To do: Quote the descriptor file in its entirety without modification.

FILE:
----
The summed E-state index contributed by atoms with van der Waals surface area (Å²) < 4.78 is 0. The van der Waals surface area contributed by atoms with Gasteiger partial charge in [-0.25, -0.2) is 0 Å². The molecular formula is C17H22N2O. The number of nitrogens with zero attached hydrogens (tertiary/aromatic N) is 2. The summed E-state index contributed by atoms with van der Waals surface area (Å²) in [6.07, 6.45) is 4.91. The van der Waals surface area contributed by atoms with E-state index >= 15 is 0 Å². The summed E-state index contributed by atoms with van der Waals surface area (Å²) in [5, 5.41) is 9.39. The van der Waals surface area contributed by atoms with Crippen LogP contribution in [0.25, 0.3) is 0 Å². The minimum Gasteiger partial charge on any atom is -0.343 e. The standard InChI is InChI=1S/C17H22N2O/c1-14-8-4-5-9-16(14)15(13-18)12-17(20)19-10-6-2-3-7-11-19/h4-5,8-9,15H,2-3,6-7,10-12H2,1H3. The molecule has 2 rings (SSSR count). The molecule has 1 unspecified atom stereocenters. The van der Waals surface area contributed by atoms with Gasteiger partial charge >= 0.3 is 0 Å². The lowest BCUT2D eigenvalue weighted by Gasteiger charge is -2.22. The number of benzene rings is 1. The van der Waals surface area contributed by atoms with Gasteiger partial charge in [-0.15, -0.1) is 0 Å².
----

The summed E-state index contributed by atoms with van der Waals surface area (Å²) < 4.78 is 0. The van der Waals surface area contributed by atoms with Gasteiger partial charge in [-0.25, -0.2) is 0 Å². The molecular formula is C17H22N2O. The number of nitrogens with zero attached hydrogens (tertiary/aromatic N) is 2. The summed E-state index contributed by atoms with van der Waals surface area (Å²) in [6.07, 6.45) is 4.91. The van der Waals surface area contributed by atoms with E-state index >= 15 is 0 Å². The summed E-state index contributed by atoms with van der Waals surface area (Å²) in [5, 5.41) is 9.39. The van der Waals surface area contributed by atoms with Crippen LogP contribution in [0.25, 0.3) is 0 Å². The minimum Gasteiger partial charge on any atom is -0.343 e. The standard InChI is InChI=1S/C17H22N2O/c1-14-8-4-5-9-16(14)15(13-18)12-17(20)19-10-6-2-3-7-11-19/h4-5,8-9,15H,2-3,6-7,10-12H2,1H3. The molecule has 2 rings (SSSR count). The molecule has 1 unspecified atom stereocenters. The van der Waals surface area contributed by atoms with Gasteiger partial charge >= 0.3 is 0 Å². The lowest BCUT2D eigenvalue weighted by Gasteiger charge is -2.22. The number of benzene rings is 1. The van der Waals surface area contributed by atoms with Gasteiger partial charge in [-0.15, -0.1) is 0 Å².